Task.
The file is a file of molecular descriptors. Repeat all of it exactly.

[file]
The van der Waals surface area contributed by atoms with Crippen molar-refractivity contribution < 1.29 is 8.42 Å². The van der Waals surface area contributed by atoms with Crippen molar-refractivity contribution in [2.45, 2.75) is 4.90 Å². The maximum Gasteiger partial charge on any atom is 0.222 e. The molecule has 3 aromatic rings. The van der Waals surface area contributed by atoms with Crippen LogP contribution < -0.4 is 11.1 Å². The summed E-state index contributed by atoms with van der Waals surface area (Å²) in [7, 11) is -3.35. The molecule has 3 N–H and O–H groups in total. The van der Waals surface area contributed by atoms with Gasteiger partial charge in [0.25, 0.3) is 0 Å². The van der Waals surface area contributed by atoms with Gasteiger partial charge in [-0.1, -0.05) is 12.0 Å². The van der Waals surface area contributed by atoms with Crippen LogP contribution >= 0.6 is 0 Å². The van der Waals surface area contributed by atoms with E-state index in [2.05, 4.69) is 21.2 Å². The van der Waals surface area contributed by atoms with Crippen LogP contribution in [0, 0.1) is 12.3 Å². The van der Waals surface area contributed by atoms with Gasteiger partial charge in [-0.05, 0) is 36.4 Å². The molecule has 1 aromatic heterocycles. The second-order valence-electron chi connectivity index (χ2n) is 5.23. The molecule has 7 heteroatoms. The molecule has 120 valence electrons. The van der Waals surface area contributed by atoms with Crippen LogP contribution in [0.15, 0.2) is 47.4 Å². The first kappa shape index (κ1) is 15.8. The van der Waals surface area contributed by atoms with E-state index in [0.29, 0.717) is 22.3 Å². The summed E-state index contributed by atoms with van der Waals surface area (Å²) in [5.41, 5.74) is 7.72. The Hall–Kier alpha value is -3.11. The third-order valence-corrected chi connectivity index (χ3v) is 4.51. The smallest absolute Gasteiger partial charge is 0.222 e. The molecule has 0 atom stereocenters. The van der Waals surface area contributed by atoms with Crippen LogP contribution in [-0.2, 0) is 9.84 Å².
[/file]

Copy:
The van der Waals surface area contributed by atoms with Crippen molar-refractivity contribution < 1.29 is 8.42 Å². The van der Waals surface area contributed by atoms with Crippen molar-refractivity contribution in [2.45, 2.75) is 4.90 Å². The maximum Gasteiger partial charge on any atom is 0.222 e. The molecule has 3 aromatic rings. The van der Waals surface area contributed by atoms with Crippen LogP contribution < -0.4 is 11.1 Å². The summed E-state index contributed by atoms with van der Waals surface area (Å²) in [7, 11) is -3.35. The molecule has 3 N–H and O–H groups in total. The van der Waals surface area contributed by atoms with Gasteiger partial charge in [0.25, 0.3) is 0 Å². The van der Waals surface area contributed by atoms with Gasteiger partial charge in [-0.1, -0.05) is 12.0 Å². The van der Waals surface area contributed by atoms with Crippen LogP contribution >= 0.6 is 0 Å². The van der Waals surface area contributed by atoms with E-state index in [2.05, 4.69) is 21.2 Å². The van der Waals surface area contributed by atoms with Crippen LogP contribution in [0, 0.1) is 12.3 Å². The van der Waals surface area contributed by atoms with Gasteiger partial charge in [-0.05, 0) is 36.4 Å². The molecule has 1 aromatic heterocycles. The second-order valence-electron chi connectivity index (χ2n) is 5.23. The molecule has 7 heteroatoms. The molecule has 120 valence electrons. The van der Waals surface area contributed by atoms with Crippen LogP contribution in [0.15, 0.2) is 47.4 Å². The first kappa shape index (κ1) is 15.8. The van der Waals surface area contributed by atoms with E-state index in [0.29, 0.717) is 22.3 Å². The summed E-state index contributed by atoms with van der Waals surface area (Å²) in [5.41, 5.74) is 7.72. The Hall–Kier alpha value is -3.11. The third-order valence-corrected chi connectivity index (χ3v) is 4.51. The smallest absolute Gasteiger partial charge is 0.222 e. The molecule has 0 atom stereocenters. The van der Waals surface area contributed by atoms with Crippen LogP contribution in [-0.2, 0) is 9.84 Å².